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Links between migration and infectious disease in Europe

The healthcare screening and treatment processes for migrants entering the EU need to be better evaluated and coordinated across Member States -  to prevent the potential spread of infectious diseases such as TB and HIV - The European Academies Science Advisory Council (EASAC) has urged in a statement today (18 September 2007). 

The call comes ahead of a conference on the public health implications of migration on the 27 September to be staged by the Portuguese Presidency of the EU.

Professor Volker ter Meulen, President of the Leopoldina Academy of Sciences, Germany and Chair the report's working group, said: "The public health implications of migration have received comparatively little attention at the political level.  Most migrants to the EU are young and healthy, however, infectious diseases may well be more common among some groups.  What is needed is a screening and treatment process that will determine the scale of the problem and tackle it, while still allowing migrants to openly enter the EU."

The statement raises issues where questions need to be answered including:

  • the burden of infectious diseases in migrant groups
  • the nature and degree of public health risk from migration
  • the nature of health inequalities between migrants and the rest of the population
  • the efficacy of alternative screening approaches

Professor Volker ter Meulen, President of the Leopoldina Academy of Sciences, Germany and Chair the report's working group said: "Over the past two centuries, the average distance travelled by humans has increased a thousand fold. This presents us with complex new challenges.  When faced with these challenges we cannot just make generalisations about migrant groups or infectious diseases.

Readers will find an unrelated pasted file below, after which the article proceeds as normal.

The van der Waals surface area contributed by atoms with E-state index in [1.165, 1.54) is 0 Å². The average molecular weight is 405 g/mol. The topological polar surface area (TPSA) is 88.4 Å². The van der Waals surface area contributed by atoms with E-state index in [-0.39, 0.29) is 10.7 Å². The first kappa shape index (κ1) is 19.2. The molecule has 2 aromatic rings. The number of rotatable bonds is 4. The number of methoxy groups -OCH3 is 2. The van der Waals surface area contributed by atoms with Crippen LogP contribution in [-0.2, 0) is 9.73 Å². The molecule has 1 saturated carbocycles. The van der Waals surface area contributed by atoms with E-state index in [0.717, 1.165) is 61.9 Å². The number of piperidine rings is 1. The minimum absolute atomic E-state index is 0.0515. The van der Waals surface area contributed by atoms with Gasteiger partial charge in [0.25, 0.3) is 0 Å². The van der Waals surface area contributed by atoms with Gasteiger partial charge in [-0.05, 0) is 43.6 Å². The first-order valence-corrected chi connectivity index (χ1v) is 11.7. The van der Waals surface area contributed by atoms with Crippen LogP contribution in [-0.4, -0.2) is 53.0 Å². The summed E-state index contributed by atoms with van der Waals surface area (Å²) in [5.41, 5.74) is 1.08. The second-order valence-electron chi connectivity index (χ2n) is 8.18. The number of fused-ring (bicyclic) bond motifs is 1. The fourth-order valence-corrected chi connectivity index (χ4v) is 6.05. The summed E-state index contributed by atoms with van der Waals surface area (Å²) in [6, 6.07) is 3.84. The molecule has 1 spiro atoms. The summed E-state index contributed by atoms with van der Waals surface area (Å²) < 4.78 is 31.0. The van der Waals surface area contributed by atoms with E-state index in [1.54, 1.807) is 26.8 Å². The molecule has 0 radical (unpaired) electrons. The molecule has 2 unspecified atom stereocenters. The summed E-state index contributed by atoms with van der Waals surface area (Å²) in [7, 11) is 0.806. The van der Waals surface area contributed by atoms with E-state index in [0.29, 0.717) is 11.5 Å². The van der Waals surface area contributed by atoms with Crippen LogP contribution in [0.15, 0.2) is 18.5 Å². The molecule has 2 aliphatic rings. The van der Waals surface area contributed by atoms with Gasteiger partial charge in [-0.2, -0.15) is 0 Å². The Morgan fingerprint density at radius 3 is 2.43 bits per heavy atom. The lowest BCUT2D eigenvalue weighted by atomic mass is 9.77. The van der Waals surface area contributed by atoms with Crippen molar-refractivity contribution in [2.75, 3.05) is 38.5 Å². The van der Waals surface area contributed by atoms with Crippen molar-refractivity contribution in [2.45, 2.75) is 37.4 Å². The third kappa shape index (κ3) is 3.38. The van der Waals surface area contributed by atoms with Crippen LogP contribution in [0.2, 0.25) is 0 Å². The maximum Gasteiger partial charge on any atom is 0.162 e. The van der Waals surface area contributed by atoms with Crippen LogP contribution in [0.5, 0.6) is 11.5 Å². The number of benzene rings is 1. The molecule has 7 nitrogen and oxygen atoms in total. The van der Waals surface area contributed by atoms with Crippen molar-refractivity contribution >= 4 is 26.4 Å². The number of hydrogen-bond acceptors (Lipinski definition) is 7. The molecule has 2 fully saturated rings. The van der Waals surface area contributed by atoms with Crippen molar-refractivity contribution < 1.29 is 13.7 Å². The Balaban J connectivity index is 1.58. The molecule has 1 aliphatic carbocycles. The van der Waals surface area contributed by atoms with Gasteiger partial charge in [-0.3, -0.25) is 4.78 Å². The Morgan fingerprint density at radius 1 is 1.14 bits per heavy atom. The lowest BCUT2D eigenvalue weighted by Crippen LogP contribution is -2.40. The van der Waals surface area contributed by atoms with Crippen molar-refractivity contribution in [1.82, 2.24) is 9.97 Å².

He continued, "Screening and management must be appropriate to the circumstances.  Also, detection of disease must not be used to deny entry as this could deter people from coming to screening or encourage illegal migration.  This would increase the risk of the spread of disease. The emphasis must be on ensuring effective treatment."

The statement also calls for:

  • Evaluation and sharing of information on current screening practices across the EU
  • Facilitation of healthcare access and improved healthcare follow-up for migrants
  • The development of information and communication systems to improve awareness and support interaction between patients and the healthcare system
  • Coordination of strategies for screening and follow-up practices for high risk groups across the EU
  • The development of consensus on those infectious diseases most relevant to migration

The statement concludes that the EU must also take a lead role in strengthening public health capacity in newer member states and in developing countries

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